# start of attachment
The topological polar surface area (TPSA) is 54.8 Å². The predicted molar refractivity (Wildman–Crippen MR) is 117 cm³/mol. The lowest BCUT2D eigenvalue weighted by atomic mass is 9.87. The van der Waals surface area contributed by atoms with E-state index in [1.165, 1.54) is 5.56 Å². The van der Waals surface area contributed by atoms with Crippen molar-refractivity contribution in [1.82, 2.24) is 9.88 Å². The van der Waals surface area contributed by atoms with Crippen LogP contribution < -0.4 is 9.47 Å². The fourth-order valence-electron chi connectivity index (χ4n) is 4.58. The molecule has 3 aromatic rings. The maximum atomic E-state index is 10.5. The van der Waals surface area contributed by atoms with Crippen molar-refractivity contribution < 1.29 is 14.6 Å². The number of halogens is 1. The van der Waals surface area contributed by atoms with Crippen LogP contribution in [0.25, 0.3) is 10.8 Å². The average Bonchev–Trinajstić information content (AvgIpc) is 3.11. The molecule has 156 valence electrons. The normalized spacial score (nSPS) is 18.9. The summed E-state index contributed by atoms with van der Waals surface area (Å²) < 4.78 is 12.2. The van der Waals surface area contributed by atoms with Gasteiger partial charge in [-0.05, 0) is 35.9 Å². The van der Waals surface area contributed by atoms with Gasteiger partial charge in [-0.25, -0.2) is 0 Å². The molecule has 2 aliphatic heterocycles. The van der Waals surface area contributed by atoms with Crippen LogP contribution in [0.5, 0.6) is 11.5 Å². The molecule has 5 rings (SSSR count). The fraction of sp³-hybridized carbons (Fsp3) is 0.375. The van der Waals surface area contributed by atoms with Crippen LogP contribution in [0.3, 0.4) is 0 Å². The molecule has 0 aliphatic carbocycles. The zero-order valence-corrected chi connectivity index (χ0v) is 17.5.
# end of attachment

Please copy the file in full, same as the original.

The topological polar surface area (TPSA) is 54.8 Å². The predicted molar refractivity (Wildman–Crippen MR) is 117 cm³/mol. The lowest BCUT2D eigenvalue weighted by atomic mass is 9.87. The van der Waals surface area contributed by atoms with E-state index in [1.165, 1.54) is 5.56 Å². The van der Waals surface area contributed by atoms with Crippen molar-refractivity contribution in [1.82, 2.24) is 9.88 Å². The van der Waals surface area contributed by atoms with Crippen LogP contribution < -0.4 is 9.47 Å². The fourth-order valence-electron chi connectivity index (χ4n) is 4.58. The molecule has 3 aromatic rings. The maximum atomic E-state index is 10.5. The van der Waals surface area contributed by atoms with Crippen molar-refractivity contribution < 1.29 is 14.6 Å². The number of halogens is 1. The van der Waals surface area contributed by atoms with Crippen LogP contribution in [0.25, 0.3) is 10.8 Å². The average Bonchev–Trinajstić information content (AvgIpc) is 3.11. The molecule has 156 valence electrons. The normalized spacial score (nSPS) is 18.9. The summed E-state index contributed by atoms with van der Waals surface area (Å²) < 4.78 is 12.2. The van der Waals surface area contributed by atoms with Gasteiger partial charge in [-0.05, 0) is 35.9 Å². The van der Waals surface area contributed by atoms with Gasteiger partial charge in [-0.25, -0.2) is 0 Å². The molecule has 2 aliphatic heterocycles. The van der Waals surface area contributed by atoms with Crippen LogP contribution in [0.5, 0.6) is 11.5 Å². The molecule has 5 rings (SSSR count). The fraction of sp³-hybridized carbons (Fsp3) is 0.375. The van der Waals surface area contributed by atoms with Crippen LogP contribution in [0.3, 0.4) is 0 Å². The molecule has 0 aliphatic carbocycles. The zero-order valence-corrected chi connectivity index (χ0v) is 17.5.